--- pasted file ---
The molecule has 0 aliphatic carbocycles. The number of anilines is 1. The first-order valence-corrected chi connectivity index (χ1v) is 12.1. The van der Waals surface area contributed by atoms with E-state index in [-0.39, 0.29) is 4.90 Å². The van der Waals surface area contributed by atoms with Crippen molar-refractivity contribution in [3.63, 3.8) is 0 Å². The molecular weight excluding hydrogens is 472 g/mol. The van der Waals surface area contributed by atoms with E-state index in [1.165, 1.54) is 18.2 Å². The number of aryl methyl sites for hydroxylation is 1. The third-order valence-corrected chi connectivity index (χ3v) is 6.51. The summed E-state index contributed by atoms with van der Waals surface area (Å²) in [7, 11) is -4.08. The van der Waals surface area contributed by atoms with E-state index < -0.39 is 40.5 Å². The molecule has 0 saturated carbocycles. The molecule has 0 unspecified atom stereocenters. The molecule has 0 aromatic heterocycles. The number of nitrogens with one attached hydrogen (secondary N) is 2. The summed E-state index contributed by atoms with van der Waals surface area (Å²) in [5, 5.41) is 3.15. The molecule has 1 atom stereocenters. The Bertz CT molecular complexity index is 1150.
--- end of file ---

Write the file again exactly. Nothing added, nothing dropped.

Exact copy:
The molecule has 0 aliphatic carbocycles. The number of anilines is 1. The first-order valence-corrected chi connectivity index (χ1v) is 12.1. The van der Waals surface area contributed by atoms with E-state index in [-0.39, 0.29) is 4.90 Å². The van der Waals surface area contributed by atoms with Crippen molar-refractivity contribution in [3.63, 3.8) is 0 Å². The molecular weight excluding hydrogens is 472 g/mol. The van der Waals surface area contributed by atoms with E-state index in [1.165, 1.54) is 18.2 Å². The number of aryl methyl sites for hydroxylation is 1. The third-order valence-corrected chi connectivity index (χ3v) is 6.51. The summed E-state index contributed by atoms with van der Waals surface area (Å²) in [7, 11) is -4.08. The van der Waals surface area contributed by atoms with E-state index < -0.39 is 40.5 Å². The molecule has 0 saturated carbocycles. The molecule has 0 unspecified atom stereocenters. The molecule has 0 aromatic heterocycles. The number of nitrogens with one attached hydrogen (secondary N) is 2. The summed E-state index contributed by atoms with van der Waals surface area (Å²) in [5, 5.41) is 3.15. The molecule has 1 atom stereocenters. The Bertz CT molecular complexity index is 1150.